This summer, Chekemma J. Fulmore-Townsend was named president of The Hamilton Family Charitable Trust, replacing 20-year veteran Nancy Wingo. Previously Fulmore-Townsend spent almost 20 years herself at Philadelphia Youth Network, including eight years as its CEO.
How do you define power in philanthropy?
Power in philanthropy is the ability to empower and inspire solutions in collaboration with your partners. The greatest source of power are the people and communities we support with the financial, relational and intellectual capital available.
You’re a longtime veteran stepping in after another longtime veteran. What excites you most about this role?
Building upon a strong legacy of service and impact is very exciting to me in this new role. There are so many ways the Hamilton Family Charitable Trust has and will continue to support young people as they prepare for academic success and meaningful careers. The possibility for scaling impact and continuing transformative work gives me great energy in this role.
Shifting from Philadelphia Youth Network (PYN), a government funded intermediary, to HFCT a philanthropic trust, must be a real change. What pieces of PYN are you bringing to HFCT and what pieces of HFCT do you wish PYN could embody?
I am very thankful for the many lessons I gained from my previous experience. I am fortunate to apply that insight to my new role as President of the Hamilton Family Charitable Trust. Both the Hamilton Family Charitable Trust and the Philadelphia Youth Network share a commitment to ensuring strong academic and career options for young people. I am bringing with me, the ability to listen, synthesize information quickly and plan for strategic growth and impact.
As an education and workforce development leader, what steps should funders be taking to support nonprofits in these spaces?
There are many great examples of ways funders and nonprofits are partnering effectively to promote strong academic and workforce outcomes. It is important to be curious and open to new solutions. We are experiencing unprecedented times, which requires a balanced approach to learning and innovation. One way to show a balanced approach to learning and innovation is to invite grantees to not only share successes, but to be transparent about growth areas and new insight they are gaining from change. Both success and failure have the capability to inform the quality of services and the consistency of results.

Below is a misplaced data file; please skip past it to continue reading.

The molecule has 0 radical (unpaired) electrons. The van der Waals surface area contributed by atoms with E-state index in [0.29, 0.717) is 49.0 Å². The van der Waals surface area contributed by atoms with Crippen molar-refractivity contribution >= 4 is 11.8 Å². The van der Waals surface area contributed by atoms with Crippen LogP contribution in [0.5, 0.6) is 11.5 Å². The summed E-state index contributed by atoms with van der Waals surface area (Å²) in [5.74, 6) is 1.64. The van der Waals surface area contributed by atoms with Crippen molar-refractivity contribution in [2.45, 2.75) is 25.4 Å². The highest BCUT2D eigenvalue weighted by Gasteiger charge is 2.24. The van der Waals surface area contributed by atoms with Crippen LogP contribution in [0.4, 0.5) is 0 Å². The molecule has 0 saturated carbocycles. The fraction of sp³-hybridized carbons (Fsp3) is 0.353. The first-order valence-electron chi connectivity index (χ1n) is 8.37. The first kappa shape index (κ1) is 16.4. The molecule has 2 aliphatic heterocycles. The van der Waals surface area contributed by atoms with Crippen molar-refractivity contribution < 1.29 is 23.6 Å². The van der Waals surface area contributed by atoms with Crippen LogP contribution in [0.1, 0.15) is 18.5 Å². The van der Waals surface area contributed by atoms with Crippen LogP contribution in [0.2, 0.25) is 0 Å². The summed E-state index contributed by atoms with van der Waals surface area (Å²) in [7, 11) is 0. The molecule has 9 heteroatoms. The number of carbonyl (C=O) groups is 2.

From our Partners
As a Black woman and leader in philanthropy, what advice can you provide to others about supporting others?
It is important to be generous with knowledge and intentional as a listener. There are many great black women leaders in philanthropy, who have and continue to lead exceptional work. Trust, respect, and acknowledgment for the brilliance I have witnessed in philanthropy will only create room for more great leaders to enter and excel in this space.-30-
From our Partners
5 questions with Dominique Goss, M&T Charitable Foundation’s new executive director
Want to fund hope? Fund organizing
What traditional philanthropy can learn from Black philanthropy
Meet Kim Andrews, new executive director for The Fund for Women and Girls
Racial justice giving is booming: 4 trends
Black philanthropy and the Divine Nine
Beyond the slogan: Putting Black Lives Matter into practice in philanthropy
Be the leader to bring a 26-year mission into the future in Chester County
Sign-up for daily news updates from Generocity